Given the increase in distance learning as well as in video streaming in the age of coronavirus, kids privacy advocates are doubling down on their call for the Federal Trade Commission to mandate more kids data collection disclosures from digital media and marketing companies and edtech companies.
Related: Kids Advocates Say FTC Isn't Enforcing COPPA
That came in a letter from the Institute for Public Representation at Georgetown Law for the Campaign for a Commercial-Free Childhood (CCFC) and the Center for Digital Democracy (CDD).
“With schools closed across the country, American families are more dependent than ever on digital media to educate and occupy their children,” said CCFC’s executive director Josh Golin. “It’s now urgent that the FTC use its full authority to shed light on the business models of the edtech and children’s digital media industries so we can understand what Big Tech knows about our children and what they are doing with that information. The stakes have never been higher.”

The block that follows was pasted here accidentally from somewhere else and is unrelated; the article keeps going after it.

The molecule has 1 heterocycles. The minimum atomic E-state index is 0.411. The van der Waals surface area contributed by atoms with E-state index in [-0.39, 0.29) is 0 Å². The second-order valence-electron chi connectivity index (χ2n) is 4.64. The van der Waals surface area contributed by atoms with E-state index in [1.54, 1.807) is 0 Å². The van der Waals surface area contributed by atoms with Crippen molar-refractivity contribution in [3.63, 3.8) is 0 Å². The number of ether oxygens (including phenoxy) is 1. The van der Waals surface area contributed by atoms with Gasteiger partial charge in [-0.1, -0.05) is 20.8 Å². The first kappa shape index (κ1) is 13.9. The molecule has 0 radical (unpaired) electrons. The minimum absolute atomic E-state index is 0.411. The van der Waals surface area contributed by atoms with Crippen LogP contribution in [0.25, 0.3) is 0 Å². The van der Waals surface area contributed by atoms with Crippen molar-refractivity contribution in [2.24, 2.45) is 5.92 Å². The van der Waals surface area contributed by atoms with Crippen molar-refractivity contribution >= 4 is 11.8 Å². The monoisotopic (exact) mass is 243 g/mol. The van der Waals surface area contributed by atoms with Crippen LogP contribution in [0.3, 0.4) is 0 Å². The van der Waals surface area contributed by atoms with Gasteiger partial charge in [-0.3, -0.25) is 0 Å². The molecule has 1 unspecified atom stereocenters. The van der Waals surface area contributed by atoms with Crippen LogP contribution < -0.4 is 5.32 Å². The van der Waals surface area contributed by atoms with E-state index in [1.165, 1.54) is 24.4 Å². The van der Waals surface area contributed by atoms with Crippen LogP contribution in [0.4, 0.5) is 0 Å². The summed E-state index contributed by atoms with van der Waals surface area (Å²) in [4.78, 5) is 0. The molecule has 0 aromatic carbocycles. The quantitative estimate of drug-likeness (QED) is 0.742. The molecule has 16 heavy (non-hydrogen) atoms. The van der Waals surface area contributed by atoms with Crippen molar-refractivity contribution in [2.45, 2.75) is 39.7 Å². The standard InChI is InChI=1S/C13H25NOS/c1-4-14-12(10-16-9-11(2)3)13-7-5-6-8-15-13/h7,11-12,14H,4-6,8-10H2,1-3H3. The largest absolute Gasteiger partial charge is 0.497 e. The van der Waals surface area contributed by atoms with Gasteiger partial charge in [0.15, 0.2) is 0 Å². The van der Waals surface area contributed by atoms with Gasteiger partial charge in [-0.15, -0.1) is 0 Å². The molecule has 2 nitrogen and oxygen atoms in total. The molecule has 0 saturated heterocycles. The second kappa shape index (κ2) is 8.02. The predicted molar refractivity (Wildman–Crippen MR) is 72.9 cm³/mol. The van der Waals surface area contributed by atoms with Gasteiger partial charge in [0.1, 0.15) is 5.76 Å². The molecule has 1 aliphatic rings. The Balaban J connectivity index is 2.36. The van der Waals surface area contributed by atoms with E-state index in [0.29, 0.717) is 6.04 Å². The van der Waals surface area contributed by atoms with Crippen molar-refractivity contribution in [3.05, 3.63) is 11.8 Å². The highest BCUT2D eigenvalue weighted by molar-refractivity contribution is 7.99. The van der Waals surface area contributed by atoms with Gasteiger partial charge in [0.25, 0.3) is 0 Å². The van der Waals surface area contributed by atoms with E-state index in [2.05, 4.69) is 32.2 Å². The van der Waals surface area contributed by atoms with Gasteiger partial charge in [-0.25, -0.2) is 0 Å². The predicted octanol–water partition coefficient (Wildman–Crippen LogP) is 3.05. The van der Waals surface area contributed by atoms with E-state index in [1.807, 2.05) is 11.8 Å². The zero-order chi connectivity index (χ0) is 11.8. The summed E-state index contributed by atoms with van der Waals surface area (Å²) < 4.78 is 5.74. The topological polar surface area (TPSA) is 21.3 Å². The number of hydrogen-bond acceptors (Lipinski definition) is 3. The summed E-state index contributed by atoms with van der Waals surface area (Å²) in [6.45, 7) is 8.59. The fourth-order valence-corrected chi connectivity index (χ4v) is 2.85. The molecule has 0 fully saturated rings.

The companies whose "array of opaque" data collection and marketing practices they want disclosed are Google, Disney, Zoom, Comcast, Viacom and edtech firms Edmodo and Prodigy.
Contributing editor John Eggerton has been an editor and/or writer on media regulation, legislation and policy for over four decades, including covering the FCC, FTC, Congress, the major media trade associations, and the federal courts. In addition to Multichannel News and Broadcasting + Cable, his work has appeared in Radio World, TV Technology, TV Fax, This Week in Consumer Electronics, Variety and the Encyclopedia Britannica.
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